I absolutely adore Mia’s voice in this series. The Disney movies totally underrate how funny this main character is. Also, her relationship with Michael is developed so much better and is so much more romantic. Lily is a lot of spunky fun, Grandmere is so not Julie Andrews…This one nails comedy and internal conflict. Mia is so awkward and relatable and hilarious–she makes the whole book a fantastic reading experience.


isle of swordsIsle of Swords by Wayne Thomas Batson

If you’re looking for…adventure, pirates, suspense, and a subtle Christian message.

Frankly, there are not enough pirate novels out there (not for young adults, anyway). This book (and its sequel) are really exciting adventures that manage to be funny and dark at once, with an unexpected Christian theme in the mix. The characters are spunky and hilarious.

Batson’s Door Within trilogy and Dreamtreaders books are also fantastic, although they’re closer to the elementary-middle school reading range. Check him out at http://enterthedoorwithin.blogspot.com/


BeastlyBeastly by Alex Flinn

If you’re looking for…an original fairytale retelling, an intriguing male narrator,  and a mix of humor and serious character development.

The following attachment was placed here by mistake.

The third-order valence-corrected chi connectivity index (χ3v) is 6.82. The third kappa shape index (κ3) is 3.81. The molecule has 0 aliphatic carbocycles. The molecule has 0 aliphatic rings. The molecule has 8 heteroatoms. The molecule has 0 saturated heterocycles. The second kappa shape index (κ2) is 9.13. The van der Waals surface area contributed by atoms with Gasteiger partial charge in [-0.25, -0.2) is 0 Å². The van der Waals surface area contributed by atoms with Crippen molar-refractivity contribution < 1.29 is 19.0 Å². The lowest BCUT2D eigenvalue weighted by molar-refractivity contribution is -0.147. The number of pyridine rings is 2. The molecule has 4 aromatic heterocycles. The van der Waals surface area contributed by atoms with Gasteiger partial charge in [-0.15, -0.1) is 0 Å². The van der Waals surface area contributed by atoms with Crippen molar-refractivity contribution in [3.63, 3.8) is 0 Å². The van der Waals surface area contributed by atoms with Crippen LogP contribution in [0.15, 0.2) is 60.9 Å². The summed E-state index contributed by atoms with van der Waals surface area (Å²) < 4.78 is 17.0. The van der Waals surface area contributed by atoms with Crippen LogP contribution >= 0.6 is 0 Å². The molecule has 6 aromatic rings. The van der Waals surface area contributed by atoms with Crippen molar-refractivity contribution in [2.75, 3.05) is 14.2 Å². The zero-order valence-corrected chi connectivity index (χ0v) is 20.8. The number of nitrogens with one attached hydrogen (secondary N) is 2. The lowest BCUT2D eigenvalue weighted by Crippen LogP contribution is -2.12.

Really great novel with a dislikeably likable guy main character (dislikeable because he really is a jerk to start out with, but you’re rooting for him to change and he does). It has some interludes with an online chat group which makes for an entertaining structure.

Whatever you do, do NOT judge this book by its movie… I very much appreciated that Kyle actually looked like a beast (fur, fangs, claws, the whole deal) instead of lamely just being tatted up.


tattooTattoo by Jennifer Lynn Barnes

If you’re looking for…a quick, lighthearted read with the right amount of magic.

This book is fast and fun. There are four best friends (who are all quirkily distinct from one another) who get superpowers from temporary tattoos and find themselves caught up in a Sidhe mystery. I thought it was intriguing how Barnes explored this little-known category of mythology to bring a fresh take on both fantasy and superpower genres. The characters are a hoot, and even though it’s corny and overdone at times, it’s a relaxing read. There is a sequel, Fate, which isn’t quite as good, but expands the whole Sidhe plotline.

Honorable mentions:

don't expect magic Wicked Jealousmaze runnerfairy bad day

Mary Sues

My first fanfiction was set in the world of the movie Sky High, and my main character was a girl named Lorena who had every superpower that I could think to give her. She was gorgeous, shy, modest, sweet, and was in total control of…everything. And she managed to turn a total jerk (Lash, if you’ve seen the movie) into a nice guy just by making him fall in love with her.

Oh, but don’t worry—she had a severe facial scar. Because that clearly redeemed her.